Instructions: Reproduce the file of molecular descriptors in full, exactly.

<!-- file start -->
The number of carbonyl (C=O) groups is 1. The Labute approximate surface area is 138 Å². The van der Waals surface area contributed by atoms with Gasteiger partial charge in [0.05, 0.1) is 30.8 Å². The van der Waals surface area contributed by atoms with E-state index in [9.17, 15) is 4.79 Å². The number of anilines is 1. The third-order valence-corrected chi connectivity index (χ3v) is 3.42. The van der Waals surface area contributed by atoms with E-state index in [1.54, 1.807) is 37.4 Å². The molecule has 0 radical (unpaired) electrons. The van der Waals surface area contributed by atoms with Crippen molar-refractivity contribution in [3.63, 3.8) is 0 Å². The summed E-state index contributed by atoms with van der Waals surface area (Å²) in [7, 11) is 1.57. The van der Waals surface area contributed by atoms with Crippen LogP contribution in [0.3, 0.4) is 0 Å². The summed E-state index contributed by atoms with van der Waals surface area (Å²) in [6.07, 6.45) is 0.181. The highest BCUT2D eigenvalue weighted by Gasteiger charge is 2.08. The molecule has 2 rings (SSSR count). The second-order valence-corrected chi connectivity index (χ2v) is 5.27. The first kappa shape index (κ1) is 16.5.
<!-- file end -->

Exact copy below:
The number of carbonyl (C=O) groups is 1. The Labute approximate surface area is 138 Å². The van der Waals surface area contributed by atoms with Gasteiger partial charge in [0.05, 0.1) is 30.8 Å². The van der Waals surface area contributed by atoms with E-state index in [9.17, 15) is 4.79 Å². The number of anilines is 1. The third-order valence-corrected chi connectivity index (χ3v) is 3.42. The van der Waals surface area contributed by atoms with E-state index in [1.54, 1.807) is 37.4 Å². The molecule has 0 radical (unpaired) electrons. The van der Waals surface area contributed by atoms with Crippen molar-refractivity contribution in [3.63, 3.8) is 0 Å². The summed E-state index contributed by atoms with van der Waals surface area (Å²) in [7, 11) is 1.57. The van der Waals surface area contributed by atoms with Crippen LogP contribution in [0.3, 0.4) is 0 Å². The summed E-state index contributed by atoms with van der Waals surface area (Å²) in [6.07, 6.45) is 0.181. The highest BCUT2D eigenvalue weighted by Gasteiger charge is 2.08. The molecule has 2 rings (SSSR count). The second-order valence-corrected chi connectivity index (χ2v) is 5.27. The first kappa shape index (κ1) is 16.5.